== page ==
Technology in the enterprise has never been more complicated, especially since business teams — not just marketing and sales, but they’re good examples — cut loose from IT’s gatekeeper monopoly and started discovering and deploying tools at will.
Of course, cloud hosting and relatively inexpensive pricing models take the credit (or blame) for the decline of IT-evaluated and approved on-prem solutions. Business cycles move so fast that there are clear benefits in being able to fire up the latest app — and discard last month’s shiny toy — almost instantaneously. The downside is that the organization can unwittingly accrue so many layers of duplicate, abandoned or under-utilized tools that stack can resemble a dying coral reef more than a cutting edge portfolio of dynamic, well-integrated technologies.
This is where the Enterprise Cabinet from CabinetM comes in. It’s a subscription based product nested on CabinetM’s existing configurable directory of over 7,000 marketing tech tools.
Since we first covered the Boston start-up in late 2015, CabinetM has gradually been adding functionality their basic free-to-user marketing tech discovery solution. Last year, drag-and-drop MyStacks allowed users to more deeply explore product function, spend, performance and integration. A few months later, SkillStacks gave users the chance to create visual displays of their own marketing tech proficiencies.
These trends merge in the Enterprise Cabinet, which co-founders Anita Brearton and Sheryl Schultz demonstrated for me yesterday.
Collaborative stack discovery
Subscribing users can build collaborative teams on the platform and set permissions. They can create profiles of existing proprietary tech tools (which many businesses have in one form or another); these are displayed on the website just like commercially available tools, but visible only to the owner enterprise. In a large enterprise, multiple teams can represent and share their actual, existing stacks. It’s possible to run configurable stack reports to see which tools are being used by which teams: “Show me if anyone is using Marketo,” is Brearton’s example.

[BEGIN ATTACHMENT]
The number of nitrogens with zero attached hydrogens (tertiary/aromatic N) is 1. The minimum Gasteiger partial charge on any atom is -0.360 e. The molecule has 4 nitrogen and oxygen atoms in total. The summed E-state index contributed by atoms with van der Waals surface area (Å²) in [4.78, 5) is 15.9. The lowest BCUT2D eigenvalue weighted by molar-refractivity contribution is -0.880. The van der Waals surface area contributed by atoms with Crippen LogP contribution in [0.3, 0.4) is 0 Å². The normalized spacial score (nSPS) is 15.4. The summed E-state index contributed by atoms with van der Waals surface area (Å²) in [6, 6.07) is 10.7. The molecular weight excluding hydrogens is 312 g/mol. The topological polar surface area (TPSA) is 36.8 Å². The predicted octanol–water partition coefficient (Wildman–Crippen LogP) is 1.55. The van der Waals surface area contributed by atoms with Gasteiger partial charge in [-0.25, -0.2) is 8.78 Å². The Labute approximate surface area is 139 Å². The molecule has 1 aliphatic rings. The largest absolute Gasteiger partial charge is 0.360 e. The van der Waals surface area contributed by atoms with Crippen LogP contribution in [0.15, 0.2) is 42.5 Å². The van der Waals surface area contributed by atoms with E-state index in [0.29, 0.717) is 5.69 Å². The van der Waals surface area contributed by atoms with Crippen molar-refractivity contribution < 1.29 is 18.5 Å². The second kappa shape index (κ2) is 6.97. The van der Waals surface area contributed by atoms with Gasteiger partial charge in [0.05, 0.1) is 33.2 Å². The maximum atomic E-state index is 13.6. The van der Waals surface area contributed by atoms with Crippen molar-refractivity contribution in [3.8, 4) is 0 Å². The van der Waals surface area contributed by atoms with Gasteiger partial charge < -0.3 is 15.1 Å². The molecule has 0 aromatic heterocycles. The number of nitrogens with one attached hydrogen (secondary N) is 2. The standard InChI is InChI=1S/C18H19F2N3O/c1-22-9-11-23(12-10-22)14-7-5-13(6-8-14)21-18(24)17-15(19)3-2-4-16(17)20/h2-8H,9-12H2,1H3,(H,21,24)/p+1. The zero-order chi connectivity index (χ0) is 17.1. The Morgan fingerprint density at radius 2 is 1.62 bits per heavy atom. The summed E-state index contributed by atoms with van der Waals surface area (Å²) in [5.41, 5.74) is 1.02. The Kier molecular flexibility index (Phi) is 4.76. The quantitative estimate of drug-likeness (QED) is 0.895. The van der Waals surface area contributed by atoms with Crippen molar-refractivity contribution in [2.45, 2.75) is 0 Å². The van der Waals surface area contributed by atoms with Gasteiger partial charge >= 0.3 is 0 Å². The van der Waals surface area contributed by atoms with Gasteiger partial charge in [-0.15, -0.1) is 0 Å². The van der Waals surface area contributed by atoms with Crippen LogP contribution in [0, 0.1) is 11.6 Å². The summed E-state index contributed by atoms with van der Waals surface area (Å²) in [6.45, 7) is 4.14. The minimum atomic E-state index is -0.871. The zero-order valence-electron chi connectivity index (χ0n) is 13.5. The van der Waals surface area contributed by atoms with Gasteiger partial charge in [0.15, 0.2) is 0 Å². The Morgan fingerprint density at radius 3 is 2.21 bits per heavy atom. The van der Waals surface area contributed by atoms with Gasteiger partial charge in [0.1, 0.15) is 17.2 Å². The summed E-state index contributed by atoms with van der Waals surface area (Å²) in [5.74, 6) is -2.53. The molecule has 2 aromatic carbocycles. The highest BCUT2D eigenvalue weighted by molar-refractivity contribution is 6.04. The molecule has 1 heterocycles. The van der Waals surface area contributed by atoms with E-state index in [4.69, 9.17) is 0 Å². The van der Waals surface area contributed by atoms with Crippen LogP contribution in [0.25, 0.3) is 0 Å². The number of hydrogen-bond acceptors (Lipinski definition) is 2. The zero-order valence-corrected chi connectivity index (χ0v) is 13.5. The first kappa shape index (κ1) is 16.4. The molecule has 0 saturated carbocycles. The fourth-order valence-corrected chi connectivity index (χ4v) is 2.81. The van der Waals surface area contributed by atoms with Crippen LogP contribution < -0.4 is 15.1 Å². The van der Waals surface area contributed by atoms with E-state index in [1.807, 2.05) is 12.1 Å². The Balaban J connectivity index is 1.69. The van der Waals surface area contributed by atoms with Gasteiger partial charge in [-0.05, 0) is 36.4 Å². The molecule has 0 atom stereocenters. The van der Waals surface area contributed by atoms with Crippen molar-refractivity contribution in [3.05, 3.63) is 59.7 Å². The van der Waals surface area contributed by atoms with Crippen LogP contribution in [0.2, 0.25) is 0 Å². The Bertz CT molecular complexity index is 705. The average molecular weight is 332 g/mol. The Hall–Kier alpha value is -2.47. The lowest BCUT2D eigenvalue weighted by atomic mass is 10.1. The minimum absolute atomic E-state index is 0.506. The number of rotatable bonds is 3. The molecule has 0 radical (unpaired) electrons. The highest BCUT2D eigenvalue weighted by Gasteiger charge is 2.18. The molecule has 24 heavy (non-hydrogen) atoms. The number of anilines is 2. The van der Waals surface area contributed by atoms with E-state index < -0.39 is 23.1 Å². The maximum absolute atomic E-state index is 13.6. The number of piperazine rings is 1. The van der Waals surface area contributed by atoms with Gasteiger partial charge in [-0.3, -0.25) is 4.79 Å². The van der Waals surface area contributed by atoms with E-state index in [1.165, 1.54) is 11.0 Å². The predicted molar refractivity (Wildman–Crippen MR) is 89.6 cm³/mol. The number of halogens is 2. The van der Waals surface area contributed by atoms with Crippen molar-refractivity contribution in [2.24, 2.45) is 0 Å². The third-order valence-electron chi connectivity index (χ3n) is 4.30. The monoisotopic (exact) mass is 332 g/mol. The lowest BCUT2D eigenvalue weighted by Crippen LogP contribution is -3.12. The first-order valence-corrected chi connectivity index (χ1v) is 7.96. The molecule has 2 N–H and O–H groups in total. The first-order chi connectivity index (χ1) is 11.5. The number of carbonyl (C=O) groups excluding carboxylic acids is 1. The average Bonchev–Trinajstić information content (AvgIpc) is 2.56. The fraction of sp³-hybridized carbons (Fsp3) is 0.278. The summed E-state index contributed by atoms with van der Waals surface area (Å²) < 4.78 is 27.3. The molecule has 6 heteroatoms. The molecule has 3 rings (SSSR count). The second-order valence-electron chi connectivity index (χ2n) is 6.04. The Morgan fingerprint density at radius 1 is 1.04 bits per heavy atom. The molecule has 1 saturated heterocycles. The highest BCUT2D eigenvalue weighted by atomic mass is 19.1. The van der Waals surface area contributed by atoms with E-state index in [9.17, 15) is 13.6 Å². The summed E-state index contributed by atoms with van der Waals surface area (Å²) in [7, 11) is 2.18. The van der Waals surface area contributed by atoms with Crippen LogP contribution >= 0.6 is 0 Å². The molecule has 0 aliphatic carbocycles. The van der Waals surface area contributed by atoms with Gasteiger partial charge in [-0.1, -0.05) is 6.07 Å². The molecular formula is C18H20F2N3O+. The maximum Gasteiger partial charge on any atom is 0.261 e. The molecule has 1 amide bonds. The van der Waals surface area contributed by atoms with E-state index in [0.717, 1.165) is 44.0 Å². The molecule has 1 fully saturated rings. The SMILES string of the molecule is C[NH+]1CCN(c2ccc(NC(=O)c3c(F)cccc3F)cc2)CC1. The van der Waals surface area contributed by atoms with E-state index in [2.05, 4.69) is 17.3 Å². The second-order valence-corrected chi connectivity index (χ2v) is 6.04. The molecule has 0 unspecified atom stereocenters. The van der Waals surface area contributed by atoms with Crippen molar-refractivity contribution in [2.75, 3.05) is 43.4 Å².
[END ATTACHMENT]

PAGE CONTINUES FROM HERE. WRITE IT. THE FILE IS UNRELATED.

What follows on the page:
The SkillStacks angle helps users discover if they have the right talent on the team for solutions they’re using, or thinking of acquiring. It’s also possible to enter and track contracts with vendors.
This does amount to a cross-enterprise audit — and CabinetM offers complimentary assistance in pulling the initial stack or stacks together. And like any audit, it’s likely to reveal pain points. Two versions of Marketo in-house, for example; Eloqua being used down the corridor from Pardot. “I’ve been shocked,” Brearton says of her discoveries. “Marketing automation platforms can be hard to use,” and yet there are examples of enterprises running more than one.
Here comes the data
Of course, the more the Enterprise Cabinet is used, the more interesting data it will generate. It’s already doing so. “It’s been fascinating,” says Brearton. “We now have critical mass and are more comfortable pulling some generalizations out of the data.”
For example, CabinetM can start to look at vendors and the kinds of stacks which seem naturally to form around them. Salesforce, for example, tends to attract a lot of products to stacks where it’s a central element: a positive indication for Salesforce’s ability to partner and integrate.
In what Schultz called the “not-too-distant future,” CabinetM will help users see which integrations are most feasible. The functionality for users to report successful integrations already exists, but hasn’t yet generated enough data to be dispositive.
“Stacks have moved from being a pretty picture to a workhorse tool,” says Brearton (although pretty pictures still abound). CMOs need no longer be at a loss when asked: What’s in your stack?